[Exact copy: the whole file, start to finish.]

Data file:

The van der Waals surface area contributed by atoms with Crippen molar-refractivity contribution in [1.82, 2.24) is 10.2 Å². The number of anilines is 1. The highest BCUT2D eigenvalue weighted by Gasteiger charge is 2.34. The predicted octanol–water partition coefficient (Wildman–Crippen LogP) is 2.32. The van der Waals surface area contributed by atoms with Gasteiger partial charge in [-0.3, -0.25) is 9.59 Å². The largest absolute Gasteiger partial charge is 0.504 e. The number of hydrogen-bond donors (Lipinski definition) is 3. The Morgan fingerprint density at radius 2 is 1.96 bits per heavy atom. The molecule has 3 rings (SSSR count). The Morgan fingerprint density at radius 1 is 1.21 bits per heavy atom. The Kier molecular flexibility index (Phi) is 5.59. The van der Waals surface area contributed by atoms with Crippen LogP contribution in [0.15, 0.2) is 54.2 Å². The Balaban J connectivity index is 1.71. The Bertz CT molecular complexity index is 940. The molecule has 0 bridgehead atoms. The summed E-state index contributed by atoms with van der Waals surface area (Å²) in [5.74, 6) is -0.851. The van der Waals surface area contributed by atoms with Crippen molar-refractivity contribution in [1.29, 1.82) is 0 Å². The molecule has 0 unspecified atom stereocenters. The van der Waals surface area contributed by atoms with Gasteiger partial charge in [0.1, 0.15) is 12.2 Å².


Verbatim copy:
The van der Waals surface area contributed by atoms with Crippen molar-refractivity contribution in [1.82, 2.24) is 10.2 Å². The number of anilines is 1. The highest BCUT2D eigenvalue weighted by Gasteiger charge is 2.34. The predicted octanol–water partition coefficient (Wildman–Crippen LogP) is 2.32. The van der Waals surface area contributed by atoms with Gasteiger partial charge in [-0.3, -0.25) is 9.59 Å². The largest absolute Gasteiger partial charge is 0.504 e. The number of hydrogen-bond donors (Lipinski definition) is 3. The Morgan fingerprint density at radius 2 is 1.96 bits per heavy atom. The molecule has 3 rings (SSSR count). The Morgan fingerprint density at radius 1 is 1.21 bits per heavy atom. The Kier molecular flexibility index (Phi) is 5.59. The van der Waals surface area contributed by atoms with Crippen LogP contribution in [0.15, 0.2) is 54.2 Å². The Balaban J connectivity index is 1.71. The Bertz CT molecular complexity index is 940. The molecule has 0 bridgehead atoms. The summed E-state index contributed by atoms with van der Waals surface area (Å²) in [5.74, 6) is -0.851. The van der Waals surface area contributed by atoms with Crippen molar-refractivity contribution in [1.29, 1.82) is 0 Å². The molecule has 0 unspecified atom stereocenters. The van der Waals surface area contributed by atoms with Gasteiger partial charge in [0.1, 0.15) is 12.2 Å².